Like many older science fiction books, this first book in the series is a “fix-up,” with the chapters of the book having appeared in shorter form, and the story then expanded to novel length. The universe is a fairly generic science fiction future, with humans having spread to the stars, and space travel by faster-than-light drive being roughly the equivalent to travel between continents on our world. There had been some sort of setback for human civilization, and the interstellar government is somewhat loosely organized. Other than planetary governments, the main threat to a conman like DiGriz is the Special Corps, a law enforcement agency consisting of reformed criminals (based on the old saying that it takes a thief to catch a thief). Crime has been almost completely eliminated through advanced psychology and brain surgery. Some of the technology portrayed is horribly dated: Information technology consists of lots of paper and massive computers using punch cards. The monetary system still centers on coins and paper bills. So many of the techniques DiGriz uses in his cons simply would not work in our current society, which takes some of the fun out of things.
The book opens with the police having discovered an operation where DiGriz was stealing, relabeling, and selling material removed by robots from a government warehouse. So he drops a safe on the police officer at the door. Then, after horrifying the reader, Harrison lets us know that it was a robot police officer. This is far from the only time Harrison does the literary version of a bait and switch for shock value or as a joke. And right from the start, I found a reason to dislike the Stainless Steel Rat. You see, I’ve been a rule follower from a young age, and grew up to join the Coast Guard and become a Federal law enforcement officer. So even as a young reader, and even though Harrison makes it clear DiGriz is an ethical thief who does not take lives, I did not care for the character’s profession.
DiGriz tries to pull another con, only to fall into the clutches of the Special Corps. But instead of going on trial, he is called in by the director, Harold Peters Inskipp, a former criminal himself, for a job interview. An old literary trick to make readers empathize with a criminal protagonist is to either pit them against a worse criminal or have them work for the authorities, and it looks like this might be where the narrative might be going, at this point. But nothing moves in a straight line for the Stainless Steel Rat.
The Special Corps puts DiGriz into training, and during his research, he discovers an effort to build a battleship in secret, by calling it a cargo ship, and then adding the military features at the last minute by change orders. So Inskipp puts a naval vessel at his disposal, and sends him to investigate. A conversation between DiGriz and the commanding officer encapsulates another of the things I didn’t like about the Stainless Steel Rat:
“Modest, aren’t you,” [the commanding officer] said.
“I try not to be,” [DiGriz] told him. “False modesty is the refuge of the incompetent.”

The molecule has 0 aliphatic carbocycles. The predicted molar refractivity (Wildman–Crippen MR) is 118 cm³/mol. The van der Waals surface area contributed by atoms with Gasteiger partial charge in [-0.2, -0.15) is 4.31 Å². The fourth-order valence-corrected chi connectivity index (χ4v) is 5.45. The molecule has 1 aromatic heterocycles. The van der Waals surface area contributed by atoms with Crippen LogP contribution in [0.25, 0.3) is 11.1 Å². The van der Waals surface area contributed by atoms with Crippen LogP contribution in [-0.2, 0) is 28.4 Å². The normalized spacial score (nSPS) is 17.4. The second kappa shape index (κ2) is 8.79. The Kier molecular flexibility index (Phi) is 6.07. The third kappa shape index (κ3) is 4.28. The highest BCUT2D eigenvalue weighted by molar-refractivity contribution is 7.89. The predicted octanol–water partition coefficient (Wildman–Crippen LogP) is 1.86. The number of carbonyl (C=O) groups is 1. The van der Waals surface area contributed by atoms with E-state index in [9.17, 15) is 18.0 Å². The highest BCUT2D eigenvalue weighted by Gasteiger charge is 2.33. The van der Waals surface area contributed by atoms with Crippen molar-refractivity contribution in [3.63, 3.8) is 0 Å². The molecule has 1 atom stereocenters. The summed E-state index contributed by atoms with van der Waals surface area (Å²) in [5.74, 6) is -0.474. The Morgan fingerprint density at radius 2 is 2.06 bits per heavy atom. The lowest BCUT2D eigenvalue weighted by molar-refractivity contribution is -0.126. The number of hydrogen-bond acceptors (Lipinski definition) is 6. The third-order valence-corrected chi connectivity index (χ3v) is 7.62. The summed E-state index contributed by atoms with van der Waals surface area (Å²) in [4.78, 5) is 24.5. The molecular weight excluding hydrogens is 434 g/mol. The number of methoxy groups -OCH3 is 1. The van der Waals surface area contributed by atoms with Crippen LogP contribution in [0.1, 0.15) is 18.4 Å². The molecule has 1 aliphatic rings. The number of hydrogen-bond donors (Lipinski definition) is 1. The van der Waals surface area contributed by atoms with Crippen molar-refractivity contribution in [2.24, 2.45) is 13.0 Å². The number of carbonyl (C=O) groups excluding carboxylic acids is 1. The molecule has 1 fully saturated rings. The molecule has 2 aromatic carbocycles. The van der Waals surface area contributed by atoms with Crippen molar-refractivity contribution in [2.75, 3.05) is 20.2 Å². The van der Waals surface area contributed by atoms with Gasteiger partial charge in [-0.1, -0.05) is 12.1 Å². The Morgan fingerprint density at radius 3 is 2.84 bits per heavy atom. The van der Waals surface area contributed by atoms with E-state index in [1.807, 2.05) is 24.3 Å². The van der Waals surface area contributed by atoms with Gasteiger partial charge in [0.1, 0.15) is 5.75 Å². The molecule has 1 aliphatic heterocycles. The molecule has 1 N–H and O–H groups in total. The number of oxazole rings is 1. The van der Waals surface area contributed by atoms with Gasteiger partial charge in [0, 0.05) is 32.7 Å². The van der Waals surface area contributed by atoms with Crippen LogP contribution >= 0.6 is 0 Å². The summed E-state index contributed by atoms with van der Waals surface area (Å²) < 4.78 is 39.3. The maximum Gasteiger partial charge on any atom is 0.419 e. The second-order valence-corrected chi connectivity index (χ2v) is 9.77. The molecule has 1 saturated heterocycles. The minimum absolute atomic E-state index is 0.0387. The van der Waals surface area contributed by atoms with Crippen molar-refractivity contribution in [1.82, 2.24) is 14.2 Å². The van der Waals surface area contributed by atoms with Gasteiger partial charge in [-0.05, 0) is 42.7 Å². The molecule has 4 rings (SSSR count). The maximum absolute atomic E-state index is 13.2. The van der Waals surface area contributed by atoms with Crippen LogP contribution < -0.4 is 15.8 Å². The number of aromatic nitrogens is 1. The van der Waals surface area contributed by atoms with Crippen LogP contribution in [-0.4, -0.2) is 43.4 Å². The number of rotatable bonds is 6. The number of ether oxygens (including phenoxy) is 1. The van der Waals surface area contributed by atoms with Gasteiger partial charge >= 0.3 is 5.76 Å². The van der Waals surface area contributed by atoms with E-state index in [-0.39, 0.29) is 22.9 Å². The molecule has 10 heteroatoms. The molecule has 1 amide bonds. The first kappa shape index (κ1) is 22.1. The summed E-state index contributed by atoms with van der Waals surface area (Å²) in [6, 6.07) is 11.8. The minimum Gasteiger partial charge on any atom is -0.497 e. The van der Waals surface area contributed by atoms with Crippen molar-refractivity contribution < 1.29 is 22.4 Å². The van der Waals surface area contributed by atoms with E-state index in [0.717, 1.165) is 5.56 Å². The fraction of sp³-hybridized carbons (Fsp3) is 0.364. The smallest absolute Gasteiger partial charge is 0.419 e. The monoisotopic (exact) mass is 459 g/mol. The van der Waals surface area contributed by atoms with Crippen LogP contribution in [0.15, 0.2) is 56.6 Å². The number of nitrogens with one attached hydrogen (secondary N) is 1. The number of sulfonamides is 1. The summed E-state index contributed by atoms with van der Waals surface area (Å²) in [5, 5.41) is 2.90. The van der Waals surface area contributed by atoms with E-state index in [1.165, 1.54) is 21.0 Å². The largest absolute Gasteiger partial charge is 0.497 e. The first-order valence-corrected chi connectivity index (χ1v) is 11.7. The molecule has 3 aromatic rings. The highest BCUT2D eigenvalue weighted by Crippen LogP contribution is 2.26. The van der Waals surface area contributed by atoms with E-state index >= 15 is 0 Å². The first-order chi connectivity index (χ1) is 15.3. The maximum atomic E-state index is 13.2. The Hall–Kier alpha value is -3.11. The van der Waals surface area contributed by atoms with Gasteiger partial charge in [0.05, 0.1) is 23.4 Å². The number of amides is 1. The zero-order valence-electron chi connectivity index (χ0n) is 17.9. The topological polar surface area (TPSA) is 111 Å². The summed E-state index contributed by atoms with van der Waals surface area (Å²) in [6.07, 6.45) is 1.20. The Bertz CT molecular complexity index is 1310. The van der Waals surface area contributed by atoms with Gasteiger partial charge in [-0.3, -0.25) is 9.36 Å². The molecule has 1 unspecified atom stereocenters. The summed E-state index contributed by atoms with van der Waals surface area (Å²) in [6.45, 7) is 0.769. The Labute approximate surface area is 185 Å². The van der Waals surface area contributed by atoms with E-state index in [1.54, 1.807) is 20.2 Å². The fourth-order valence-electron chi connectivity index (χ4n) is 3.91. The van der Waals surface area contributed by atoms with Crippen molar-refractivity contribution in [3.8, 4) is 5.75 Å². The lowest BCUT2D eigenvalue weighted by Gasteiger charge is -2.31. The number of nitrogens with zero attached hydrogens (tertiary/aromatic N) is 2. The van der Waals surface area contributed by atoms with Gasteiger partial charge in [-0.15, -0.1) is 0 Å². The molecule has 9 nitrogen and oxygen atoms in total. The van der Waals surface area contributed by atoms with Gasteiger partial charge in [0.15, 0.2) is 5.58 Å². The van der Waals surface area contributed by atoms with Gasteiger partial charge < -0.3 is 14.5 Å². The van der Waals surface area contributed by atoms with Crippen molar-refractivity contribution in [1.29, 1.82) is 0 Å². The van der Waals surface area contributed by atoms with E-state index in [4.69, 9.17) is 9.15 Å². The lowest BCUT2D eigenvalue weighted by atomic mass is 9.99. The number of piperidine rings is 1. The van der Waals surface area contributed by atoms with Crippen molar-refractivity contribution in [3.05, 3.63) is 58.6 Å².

I had been taught from birth to be modest, and was exceptionally good at it. DiGriz is definitely the opposite of modest, and the first-person narration makes that impossible to ignore.
DiGriz arrives on the planet where the battleship is being built and finds that the mastermind has a female accomplice assisting him. In a nick of time, and to make a long story short, DiGriz is able to capture the battleship, and the criminals, only to have the woman escape. And here is one of the biggest twists in the book. It turns out the man is the accomplice, and the woman is the real mastermind! DUHN, DUHN, DUHN! Obviously, what might have seemed radical in the sexist days of the past doesn’t surprise a modern reader, so this twist falls flat here in 2021.
The criminal, Angelina, has no compunction about murder, and leaves a trail of bodies in her wake. DiGriz is frustrated that he has been outconned, and decides to capture Angelina, becoming so obsessed in his quest that he runs afoul of his superiors in the Special Corps. But the more he pursues her, the more he is confused about his motivations. His admiration for this woman’s abilities as a con artist is growing, as is his physical attraction to her. Is he pursuing her for the Special Corps, or for himself? This whole sub-plot disturbed me as a youth, and it does to this day. Even in a society where brain surgery can remove homicidal tendencies, I can’t ever see a serial killer being the object of anyone’s affection.
If you like morally ambiguous characters and love a good caper with a lot of twists and turns, and no small amount of humor, then The Stainless Steel Rat is for you. While it was not to my taste, I can see why people enjoy the series. Myself, I could not get past the criminal behavior as a young reader, and I have trouble with the sexism today.
And now I’d like to hear your thoughts. If you’ve read The Stainless Steel Rat, or the other tales following the adventures of Slippery Jim DiGriz, what did you think of them? Are you like me, and not too keen on the stories, or are you a fan?
Alan Brown has been a science fiction fan for over five decades, especially fiction that deals with science, military matters, exploration and adventure.